There’s something intimate about a book recommendation. When a book speaks to your soul somehow, you really want to share it—and to see that it speaks equally to someone else’s. Even for professional book recommenders, there’s something intensely gratifying about a successful connection of book to reader. Readers who take your recommendation are committing time and possibly money because they trust you, and a failed recommendation is at some level a betrayal of that trust.

When I was a librarian, if I found a stack of books left neatly on a table, I knew I had failed to make that connection with a kid. It was really disheartening. It meant I’d read that kid wrong, and it would be twice as hard to make a successful connection the next time. Making a successful recommendation, on the other hand, meant the beginning of a relationship, and just because I was an adult and they were kids and just because the relationship centered on books didn’t mean it was any less real.

Fourteen years ago I gambled on one of those relationships. I had just bought Harry Potter and the Sorcerer’s Stone, and I knew that it would take off if I placed it with just the right reader. I chose an eighth-grade boy who amiably read the books I recommended to him. He took Harry home and read it in one night, returning to declare it was the best book he’d ever read.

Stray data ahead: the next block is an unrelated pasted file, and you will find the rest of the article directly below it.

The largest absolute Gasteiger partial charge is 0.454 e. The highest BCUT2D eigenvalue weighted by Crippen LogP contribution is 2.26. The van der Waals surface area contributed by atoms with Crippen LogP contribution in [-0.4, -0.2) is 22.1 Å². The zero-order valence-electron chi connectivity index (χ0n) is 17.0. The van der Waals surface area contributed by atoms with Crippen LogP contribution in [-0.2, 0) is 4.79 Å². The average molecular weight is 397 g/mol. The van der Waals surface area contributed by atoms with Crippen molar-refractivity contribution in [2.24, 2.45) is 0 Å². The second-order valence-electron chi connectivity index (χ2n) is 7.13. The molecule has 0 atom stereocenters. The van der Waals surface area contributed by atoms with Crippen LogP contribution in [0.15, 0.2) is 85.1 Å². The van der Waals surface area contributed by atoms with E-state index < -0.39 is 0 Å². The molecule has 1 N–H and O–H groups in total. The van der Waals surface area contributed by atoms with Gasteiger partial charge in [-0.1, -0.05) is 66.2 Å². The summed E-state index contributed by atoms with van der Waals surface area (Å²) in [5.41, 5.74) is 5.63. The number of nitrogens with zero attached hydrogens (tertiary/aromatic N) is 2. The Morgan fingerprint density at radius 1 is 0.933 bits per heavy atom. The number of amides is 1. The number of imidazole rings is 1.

Most of those relationships ended pretty naturally when a kid moved away or went off to college. Then I left the library and began this job, removing me from the setting that began them all. Every once in a while, I’ll see one of those kids, all grown up. Usually they recognize me, because all that’s different about me is a few extra gray hairs, but I am clueless about this new, tall adult in my life. Initial confusion over, we chat, smile and move on.

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But recently I bumped into my eighth-grade Harry Potter reader when our respective families found ourselves waiting to be seated at the same restaurant over the holidays. Of course I recognized his mother (no extra gray hairs) and not him and his now-taller little brother, but once we got that sorted out, we caught up. He’s living in LA, working in television and editing a comic book; his little brother has just graduated from college and is working on a book. I introduced him to my family as the first Harry Potter reader in my library, and he smiled graciously, being far too polite to roll his eyes as he had every right to.

We were seated at our separate tables and proceeded to enjoy our separate dinners, but as he left, he leaned over to me and said, “Read The Name of the Wind, by Patrick Rothfuss. It’s Harry Potter for adults.”

Now The Name of the Wind is a 661-page long brick and has absolutely nothing to do with any of my professional reading obligations: It’s for grown-ups, and it was published in 2007. But this was a recommendation from this grown-up eighth-grade boy’s soul, reaching across roles and generations to rekindle a relationship that had, appropriately, gone dormant. Did I read it? You bet I did. Did I love it? Yup.

Thanks for the recommendation.

Vicky Smith is the Children's & Teen Editor at Kirkus Reviews.